Interview with vocalist/guitarist Tommy Victor | By Nicholas Senior
When a band have inspired Nine Inch Nails, Demon Hunter, and Korn over their inventive career, it’s clear they’ve been doing something right. Unfortunately for New York City’s Prong, their influence on other musicians is often seen as more notable than their personal success. Sometimes being way ahead of your time can be a blessing and a curse. If anything, that frustration has kept vocalist and guitarist—and sole original member—Tommy Victor creatively hungry.
Their latest release, Zero Days—out July 28 via Steamhammer/SPV—is Prong’s fifth record is six years, and each album has seen Victor and company strengthening what makes Prong so innovative and entertaining. Their brand of crossover-groove metal is as sharp as ever, and Victor’s vocals are fantastic. These songs are anthemic and neck-snapping in equal measure. It’s as if Prong have grown more confident and aggressive with age.
How has Victor remained so prolific? “I just felt that we could do it,” he says. “Right now, I may be a little exhausted after this batch records, but that’s how I felt after [2016’s] X – No Absolutes. We were talking about it [after that last record], if we’d have another record in 15 months, and I was like, ‘No fucking way,’” he laughs, “but I wound up doing it.”
I don’t know how much control I have over [my creative output],” he continues. “[Collaborator and co-writer] Chris Collier helps a lot; he’s a big asset. I have a couple friends and guest artists that help contribute. All of that helps me concentrate more on the lyrics and vocals. I mean, I write most of the riffs, but the help is great.”
Victor never sounds bitter about Prong’s lack of mainstream success, though it’s clear he hasn’t lost the desire to pump out the best music he can for his fans. “I think the band gets ignored a lot, so we’re trying anything to get some attention,” he chuckles. “We went away for a while, so there were some amends to be made, and there have been some periods where there weren’t a lot of records. Now, we have a label that allows us to do pretty much anything we want. It’s a better relationship.”
“We have to [be ambiguous] with Prong,” he explains. “Unfortunately—really, fully unfortunately—we’re not Slayer, so to make it Prong, it has to be something that is annoying in a weird way. Hopefully, the Prong fans like it, though.”
Zero Days definitely feels like a record of the moment: a lot of discussion of narratives, anger, and the impulse to divide and conquer. Victor agrees, “It’s all about this moment in time. It’s kind of cliché these days—like Eckhart Tolle’s ‘The Power of Now’ and Oprah’s stuff,” he jokes. “That’s the bane of writing music these days. There’s so much insecurity making a record. You don’t know how it’s going to come out; you don’t know what people are going to say. It is a Prong record, so most people are going to possibly ignore it or just automatically dislike it, in my opinion. You have to battle through these things. While battling through these fears, the lyrics come out as well.”
Regarding themes, Victor relays that he’s become a bit more irritated with the world around him—haven’t we all? “I don’t know, I’m kind of cranky these days,” he states. “On No Absolutes, I may not have been as cranky, but now, I don’t have as much control over my moods. I just could not stop writing lyrics. It started on the road, and it just came out of me. After reading the news—from Fox News and CNN, then Breitbart and Huffington Post—looking at them all, and I try to read spiritual books and self-help books and stuff like that. It all went into this one big pile.”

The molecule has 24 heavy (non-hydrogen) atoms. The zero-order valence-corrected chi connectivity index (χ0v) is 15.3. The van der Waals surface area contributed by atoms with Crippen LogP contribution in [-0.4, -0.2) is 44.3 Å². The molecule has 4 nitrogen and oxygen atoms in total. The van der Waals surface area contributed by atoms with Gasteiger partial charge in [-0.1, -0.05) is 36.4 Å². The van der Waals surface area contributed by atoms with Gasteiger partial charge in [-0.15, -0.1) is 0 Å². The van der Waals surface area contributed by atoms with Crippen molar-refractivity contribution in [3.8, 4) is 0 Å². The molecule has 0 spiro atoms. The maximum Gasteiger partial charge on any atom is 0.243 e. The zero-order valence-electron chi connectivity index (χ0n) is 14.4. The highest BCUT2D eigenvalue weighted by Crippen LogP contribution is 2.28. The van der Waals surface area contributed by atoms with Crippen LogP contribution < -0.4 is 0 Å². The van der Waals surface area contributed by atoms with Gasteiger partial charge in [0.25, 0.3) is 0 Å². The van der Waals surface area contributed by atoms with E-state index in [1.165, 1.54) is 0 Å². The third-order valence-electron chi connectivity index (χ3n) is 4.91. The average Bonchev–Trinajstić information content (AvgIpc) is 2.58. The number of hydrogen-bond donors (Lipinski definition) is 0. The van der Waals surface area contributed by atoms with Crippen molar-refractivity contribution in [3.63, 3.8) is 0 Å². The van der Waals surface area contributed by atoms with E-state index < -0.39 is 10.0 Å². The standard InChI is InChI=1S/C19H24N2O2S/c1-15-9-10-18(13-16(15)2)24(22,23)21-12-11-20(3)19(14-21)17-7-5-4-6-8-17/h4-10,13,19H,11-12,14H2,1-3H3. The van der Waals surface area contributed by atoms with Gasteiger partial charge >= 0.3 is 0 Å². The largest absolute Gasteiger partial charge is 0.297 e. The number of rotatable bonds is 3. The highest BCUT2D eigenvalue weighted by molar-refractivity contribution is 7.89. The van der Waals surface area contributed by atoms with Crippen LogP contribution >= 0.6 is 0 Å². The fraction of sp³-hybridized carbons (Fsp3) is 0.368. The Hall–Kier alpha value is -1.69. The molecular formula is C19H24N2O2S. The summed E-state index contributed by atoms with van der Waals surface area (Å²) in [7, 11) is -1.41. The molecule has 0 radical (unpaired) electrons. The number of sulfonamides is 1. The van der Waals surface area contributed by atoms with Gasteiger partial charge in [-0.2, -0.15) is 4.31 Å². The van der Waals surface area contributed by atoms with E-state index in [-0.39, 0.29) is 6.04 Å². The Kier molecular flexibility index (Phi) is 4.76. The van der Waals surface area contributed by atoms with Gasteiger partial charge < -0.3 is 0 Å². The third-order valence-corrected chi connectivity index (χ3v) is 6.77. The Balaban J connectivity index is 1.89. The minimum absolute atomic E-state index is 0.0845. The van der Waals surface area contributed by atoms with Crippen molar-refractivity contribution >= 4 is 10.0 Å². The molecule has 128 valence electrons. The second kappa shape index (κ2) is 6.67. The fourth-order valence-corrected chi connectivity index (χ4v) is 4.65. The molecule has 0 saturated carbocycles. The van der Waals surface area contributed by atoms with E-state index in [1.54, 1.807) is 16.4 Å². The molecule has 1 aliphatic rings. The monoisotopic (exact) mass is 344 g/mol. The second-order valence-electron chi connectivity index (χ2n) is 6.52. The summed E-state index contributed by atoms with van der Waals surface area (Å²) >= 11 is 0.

“You have to develop your own opinions,” he continues. “You can’t automatically align yourself with anyone or anything. Blind faith or allegiance is something that scares me, on either side. I’m trying to be moderate; that’s what comes out of the whole thing. The song ‘Forced into Tolerance’ is really angry and touches on how people are constantly being hit with opinions on both sides—it’s getting violent. It’s wearing everybody down. Hopefully, a record like this helps people out, that it’s a vehicle for release or relief.”
Creating moderate metal seems a difficult task. It’s hard to fight a war on two fronts, and telling everyone to come together because they’re both probably wrong is tough. How does “Kumbaya My Lord” translate to a hardcore song? Victor counters, “Music is a good vehicle for this stuff, because you can’t do anything otherwise. You got to watch out with your social relationships and social media. You have to do it in music. I think there’s a certain responsibility you have to the general audience. A guy like Elvis Costello was good. He was able to throw this stuff into his songs, and people didn’t get too alarmed by it. A good artist can try to manipulate what he’s doing, and people can think a little about it. That’s the challenge that remains: you don’t want to be too obvious about it.”
Emblematic of Prong’s career, Victor shares this story: “It’s funny, I have a German manager, and the translation between German and English is very weird. There are things that are funny to him that weren’t meant to be, but that’s just how he perceived the translation. A lot of our audience is non-English speaking, and I was trying to tone it down, and it just didn’t happen. I was listening to a couple of KISS records and—you talk about dumbing things down; it’s unbelievable, they were so brilliant about that. That’s an art form in itself. Here, in this attempt to make [the lyrics] more obvious to the general audience, it wound up just being the opposite. That’s, like, typical of my career and the way things work out,” he laughs.